The Obama administration on Thursday placed sanctions on leaders from opposing military forces in South Sudan for their roles in the country’s conflict, according to Reuters.
The Treasury Department said it expanded its sanctions list to include South Sudan military commander Gabriel Jok Riak and opposition commander Simon Gatwech Dual.
These weren’t the only recent sanctions related to the conflict in South Sudan, which has been raging since December of 2013. On July 1st, the United Nations Security Council sanctioned 3 generals each on both sides of the conflict, authorizing UN member states to freeze their foreign assets and prohibit them from travelling abroad.
South Sudan is the world’s youngest nation, and gained its Independence in July of 2011 as the result of a 2005 treaty that ended Sudan’s two-decade-long civil war.
The country fractured less than 3 years later, when a political crisis led to the splintering of the ruling Sudanese People’s Liberation Movement, a partial result of long-simmering ethnic tension between Nuer and Dinka cadres within the leadership and security services.
Now, South Sudanese president Salva Kiir is fighting a constellation of loosely-connected groups, including an insurgency led by Riek Machar, who was formerly one of his vice presidents. The conflict has displaced nearly 1.5 million people, raised the specter of famine in the country and sparked atrocities on both sides.
A June 29th report from the United Nations Mission in South Sudan, the country’s UN peacekeeping contingent, has drawn added scrutiny to government atrocities, with the report including ground-level reports of mass kidnappings and sexual violence on the part of Kiir’s forces and allied militia groups.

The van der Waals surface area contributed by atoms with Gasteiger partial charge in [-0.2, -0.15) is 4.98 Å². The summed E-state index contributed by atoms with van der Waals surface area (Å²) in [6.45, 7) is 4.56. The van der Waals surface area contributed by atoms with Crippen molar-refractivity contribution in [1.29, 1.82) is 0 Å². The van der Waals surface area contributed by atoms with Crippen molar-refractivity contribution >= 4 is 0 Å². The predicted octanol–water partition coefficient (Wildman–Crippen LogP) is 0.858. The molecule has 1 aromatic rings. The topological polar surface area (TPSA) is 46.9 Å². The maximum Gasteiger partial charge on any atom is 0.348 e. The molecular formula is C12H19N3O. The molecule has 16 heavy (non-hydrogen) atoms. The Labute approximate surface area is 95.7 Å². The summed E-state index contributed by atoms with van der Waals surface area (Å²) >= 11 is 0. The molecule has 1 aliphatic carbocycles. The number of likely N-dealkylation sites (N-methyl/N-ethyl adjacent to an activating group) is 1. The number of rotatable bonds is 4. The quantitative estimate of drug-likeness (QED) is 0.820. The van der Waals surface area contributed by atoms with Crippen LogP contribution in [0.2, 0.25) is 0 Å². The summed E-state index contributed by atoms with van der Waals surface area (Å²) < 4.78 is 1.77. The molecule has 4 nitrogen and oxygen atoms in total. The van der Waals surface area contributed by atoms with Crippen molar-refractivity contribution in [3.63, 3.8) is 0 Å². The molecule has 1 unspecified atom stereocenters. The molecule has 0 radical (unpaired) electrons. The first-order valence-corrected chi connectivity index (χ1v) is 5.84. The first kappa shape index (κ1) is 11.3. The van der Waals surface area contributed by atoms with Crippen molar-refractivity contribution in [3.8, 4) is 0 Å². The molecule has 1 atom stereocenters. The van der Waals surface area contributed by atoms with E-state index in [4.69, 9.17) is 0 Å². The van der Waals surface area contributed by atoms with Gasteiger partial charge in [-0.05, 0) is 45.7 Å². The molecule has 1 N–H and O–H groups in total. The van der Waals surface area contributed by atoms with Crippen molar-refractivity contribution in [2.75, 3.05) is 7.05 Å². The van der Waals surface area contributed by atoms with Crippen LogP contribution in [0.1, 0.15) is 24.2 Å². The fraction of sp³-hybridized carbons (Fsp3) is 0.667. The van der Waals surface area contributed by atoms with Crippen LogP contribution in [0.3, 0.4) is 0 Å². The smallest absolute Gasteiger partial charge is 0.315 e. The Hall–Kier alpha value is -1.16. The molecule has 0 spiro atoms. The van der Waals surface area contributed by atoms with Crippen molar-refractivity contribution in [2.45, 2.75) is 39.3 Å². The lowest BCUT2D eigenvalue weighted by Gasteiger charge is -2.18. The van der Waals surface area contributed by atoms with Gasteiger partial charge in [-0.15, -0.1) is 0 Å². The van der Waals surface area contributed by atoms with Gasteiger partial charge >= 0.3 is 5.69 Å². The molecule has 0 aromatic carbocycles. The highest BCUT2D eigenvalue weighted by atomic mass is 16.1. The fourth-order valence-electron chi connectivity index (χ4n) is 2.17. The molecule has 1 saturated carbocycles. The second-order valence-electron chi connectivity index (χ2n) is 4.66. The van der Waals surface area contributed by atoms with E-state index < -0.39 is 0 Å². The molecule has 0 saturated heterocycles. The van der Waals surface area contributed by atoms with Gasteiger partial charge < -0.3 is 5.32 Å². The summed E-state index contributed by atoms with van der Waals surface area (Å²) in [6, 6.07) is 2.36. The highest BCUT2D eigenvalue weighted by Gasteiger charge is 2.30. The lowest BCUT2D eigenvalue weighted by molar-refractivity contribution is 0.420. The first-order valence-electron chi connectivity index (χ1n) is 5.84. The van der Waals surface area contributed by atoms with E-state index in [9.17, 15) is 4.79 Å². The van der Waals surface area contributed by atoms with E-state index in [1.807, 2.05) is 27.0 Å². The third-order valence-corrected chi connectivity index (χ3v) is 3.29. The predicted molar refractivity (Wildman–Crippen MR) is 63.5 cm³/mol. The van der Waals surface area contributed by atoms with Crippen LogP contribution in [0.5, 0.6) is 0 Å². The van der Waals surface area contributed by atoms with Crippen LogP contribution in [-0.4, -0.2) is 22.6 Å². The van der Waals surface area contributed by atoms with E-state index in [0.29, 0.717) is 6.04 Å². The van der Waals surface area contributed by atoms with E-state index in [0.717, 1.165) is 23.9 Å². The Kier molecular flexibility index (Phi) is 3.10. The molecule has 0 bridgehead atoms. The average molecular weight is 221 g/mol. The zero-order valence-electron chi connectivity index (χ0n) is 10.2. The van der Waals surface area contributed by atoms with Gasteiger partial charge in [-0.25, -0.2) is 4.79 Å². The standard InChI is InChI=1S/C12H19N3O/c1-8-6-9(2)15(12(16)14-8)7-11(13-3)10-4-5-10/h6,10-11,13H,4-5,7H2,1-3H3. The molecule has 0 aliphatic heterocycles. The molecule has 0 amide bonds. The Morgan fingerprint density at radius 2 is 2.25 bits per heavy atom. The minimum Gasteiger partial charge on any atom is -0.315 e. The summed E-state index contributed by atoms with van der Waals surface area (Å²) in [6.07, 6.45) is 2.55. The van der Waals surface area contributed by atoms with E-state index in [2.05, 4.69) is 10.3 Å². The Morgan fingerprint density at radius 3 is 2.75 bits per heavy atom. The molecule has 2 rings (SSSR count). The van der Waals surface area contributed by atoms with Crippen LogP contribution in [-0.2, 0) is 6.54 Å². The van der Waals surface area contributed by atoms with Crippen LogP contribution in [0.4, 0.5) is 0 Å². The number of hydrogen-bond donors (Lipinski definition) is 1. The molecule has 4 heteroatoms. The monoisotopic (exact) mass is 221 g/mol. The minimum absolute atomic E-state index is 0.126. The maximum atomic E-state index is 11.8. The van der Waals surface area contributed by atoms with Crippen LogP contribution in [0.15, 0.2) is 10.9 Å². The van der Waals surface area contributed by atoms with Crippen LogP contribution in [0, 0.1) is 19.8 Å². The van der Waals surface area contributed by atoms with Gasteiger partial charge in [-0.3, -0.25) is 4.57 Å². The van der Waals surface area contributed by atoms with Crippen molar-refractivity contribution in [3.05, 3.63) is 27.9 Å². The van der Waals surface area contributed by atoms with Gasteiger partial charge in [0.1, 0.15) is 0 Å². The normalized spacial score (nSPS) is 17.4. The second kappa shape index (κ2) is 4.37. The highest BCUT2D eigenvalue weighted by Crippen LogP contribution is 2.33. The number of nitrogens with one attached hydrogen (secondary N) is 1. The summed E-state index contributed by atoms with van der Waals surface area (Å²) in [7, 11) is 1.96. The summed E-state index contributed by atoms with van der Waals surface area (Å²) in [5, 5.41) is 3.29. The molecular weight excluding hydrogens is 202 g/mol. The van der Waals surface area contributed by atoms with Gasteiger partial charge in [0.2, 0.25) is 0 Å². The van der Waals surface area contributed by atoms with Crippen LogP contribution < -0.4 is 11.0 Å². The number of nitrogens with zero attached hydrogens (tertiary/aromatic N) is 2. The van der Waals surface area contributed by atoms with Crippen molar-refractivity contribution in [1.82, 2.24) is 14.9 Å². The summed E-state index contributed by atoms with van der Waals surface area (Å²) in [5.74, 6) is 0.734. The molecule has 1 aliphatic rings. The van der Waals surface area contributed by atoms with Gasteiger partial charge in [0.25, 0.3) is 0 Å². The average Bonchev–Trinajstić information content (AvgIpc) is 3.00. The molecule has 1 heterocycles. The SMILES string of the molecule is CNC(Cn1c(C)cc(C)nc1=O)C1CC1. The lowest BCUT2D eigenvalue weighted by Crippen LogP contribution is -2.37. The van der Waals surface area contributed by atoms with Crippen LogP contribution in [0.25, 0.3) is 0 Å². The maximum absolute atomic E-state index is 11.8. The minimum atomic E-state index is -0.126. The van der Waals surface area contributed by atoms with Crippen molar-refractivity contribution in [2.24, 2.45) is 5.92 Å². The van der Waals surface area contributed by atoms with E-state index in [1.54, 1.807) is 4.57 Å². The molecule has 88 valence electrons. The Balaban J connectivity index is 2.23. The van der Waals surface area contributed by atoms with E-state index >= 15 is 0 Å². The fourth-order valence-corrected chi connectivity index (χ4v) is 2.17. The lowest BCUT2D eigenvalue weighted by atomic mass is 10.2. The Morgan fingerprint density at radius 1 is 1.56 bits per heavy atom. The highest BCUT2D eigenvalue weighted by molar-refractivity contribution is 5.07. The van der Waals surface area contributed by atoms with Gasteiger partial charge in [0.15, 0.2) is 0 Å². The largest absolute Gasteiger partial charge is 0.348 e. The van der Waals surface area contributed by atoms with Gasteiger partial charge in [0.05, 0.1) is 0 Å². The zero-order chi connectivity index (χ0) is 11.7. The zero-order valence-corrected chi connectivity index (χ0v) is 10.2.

The report found a general uptick in the brutality of atrocities on both sides fo the conflict, stating that “The scope and level of cruelty” or recent incidents “suggests a depth of antipathy that exceeds political differences.”
As Akshaya Kumar, a Sudan and South Sudan policy analyst for the Enough Project, explained to Business Insider, the UN sanctions are a marker of just how far the conflict currently is from either a peaceful resolution or total victory for government or anti-government forces. “It’s obvious that both sides are committed toa military solution,” Kumar says, adding that the UN measure is “the first multilateral action that’s ever been taken as a gesture towards accountability” for the conflict’s major players.
With negotiations stalling, famine setting in, and the human rights situation continuing to deteriorate, there will likely be added impetus to use sanctions to hasten the war’s conclusion. Kumar says additional rounds of sanctions are needed to target leaders higher up the government and rebel ranks.
“There is a class of people in South Sudan who both occupy significant decision making roles but also have managed to be insulated form the real effect and impact of their intransigence,” says Kumar.
BBC reporter and analyst James Copnall writes that the sanctions themselves are leveled against career militants who have few assets outside of South Sudan, and were singled out for their role in hunan rights abuses. Copnall believes the latest round of sanctions are aimed at warning more politically consequential leaders higher up the chain of command.
“The message to Mr Kiir and Mr Riek Machar is this: Hurry up, sign a peace deal – or you could be next,” Copnall writes.
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